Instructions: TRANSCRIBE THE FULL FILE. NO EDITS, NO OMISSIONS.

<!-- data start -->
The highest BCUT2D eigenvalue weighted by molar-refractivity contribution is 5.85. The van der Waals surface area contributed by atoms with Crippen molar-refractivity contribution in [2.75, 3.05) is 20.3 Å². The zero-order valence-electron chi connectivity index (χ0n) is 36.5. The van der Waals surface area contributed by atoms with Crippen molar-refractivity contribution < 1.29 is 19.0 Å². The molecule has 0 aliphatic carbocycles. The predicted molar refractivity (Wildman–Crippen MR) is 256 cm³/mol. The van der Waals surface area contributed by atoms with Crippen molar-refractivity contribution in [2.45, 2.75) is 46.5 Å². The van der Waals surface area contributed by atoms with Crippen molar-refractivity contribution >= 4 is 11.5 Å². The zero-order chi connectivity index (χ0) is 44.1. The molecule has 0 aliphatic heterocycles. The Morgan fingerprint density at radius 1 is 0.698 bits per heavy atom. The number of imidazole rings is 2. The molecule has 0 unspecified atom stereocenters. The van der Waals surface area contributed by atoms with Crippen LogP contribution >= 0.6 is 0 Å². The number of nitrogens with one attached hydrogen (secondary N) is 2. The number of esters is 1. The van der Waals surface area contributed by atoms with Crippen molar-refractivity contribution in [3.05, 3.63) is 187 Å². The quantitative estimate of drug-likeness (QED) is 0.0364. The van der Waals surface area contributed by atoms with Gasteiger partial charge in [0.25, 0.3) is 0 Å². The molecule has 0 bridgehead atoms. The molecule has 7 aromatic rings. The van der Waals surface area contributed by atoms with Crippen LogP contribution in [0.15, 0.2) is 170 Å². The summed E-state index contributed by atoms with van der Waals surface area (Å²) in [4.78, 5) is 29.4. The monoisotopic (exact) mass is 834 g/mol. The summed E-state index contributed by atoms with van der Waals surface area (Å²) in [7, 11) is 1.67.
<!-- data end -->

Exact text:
The highest BCUT2D eigenvalue weighted by molar-refractivity contribution is 5.85. The van der Waals surface area contributed by atoms with Crippen molar-refractivity contribution in [2.75, 3.05) is 20.3 Å². The zero-order valence-electron chi connectivity index (χ0n) is 36.5. The van der Waals surface area contributed by atoms with Crippen molar-refractivity contribution < 1.29 is 19.0 Å². The molecule has 0 aliphatic carbocycles. The predicted molar refractivity (Wildman–Crippen MR) is 256 cm³/mol. The van der Waals surface area contributed by atoms with Crippen molar-refractivity contribution in [2.45, 2.75) is 46.5 Å². The van der Waals surface area contributed by atoms with Crippen molar-refractivity contribution >= 4 is 11.5 Å². The zero-order chi connectivity index (χ0) is 44.1. The molecule has 0 aliphatic heterocycles. The Morgan fingerprint density at radius 1 is 0.698 bits per heavy atom. The number of imidazole rings is 2. The molecule has 0 unspecified atom stereocenters. The van der Waals surface area contributed by atoms with Crippen LogP contribution >= 0.6 is 0 Å². The number of nitrogens with one attached hydrogen (secondary N) is 2. The number of esters is 1. The van der Waals surface area contributed by atoms with Crippen molar-refractivity contribution in [3.05, 3.63) is 187 Å². The quantitative estimate of drug-likeness (QED) is 0.0364. The van der Waals surface area contributed by atoms with Gasteiger partial charge in [0.25, 0.3) is 0 Å². The molecule has 0 bridgehead atoms. The molecule has 7 aromatic rings. The van der Waals surface area contributed by atoms with Crippen LogP contribution in [0.15, 0.2) is 170 Å². The summed E-state index contributed by atoms with van der Waals surface area (Å²) in [4.78, 5) is 29.4. The monoisotopic (exact) mass is 834 g/mol. The summed E-state index contributed by atoms with van der Waals surface area (Å²) in [7, 11) is 1.67.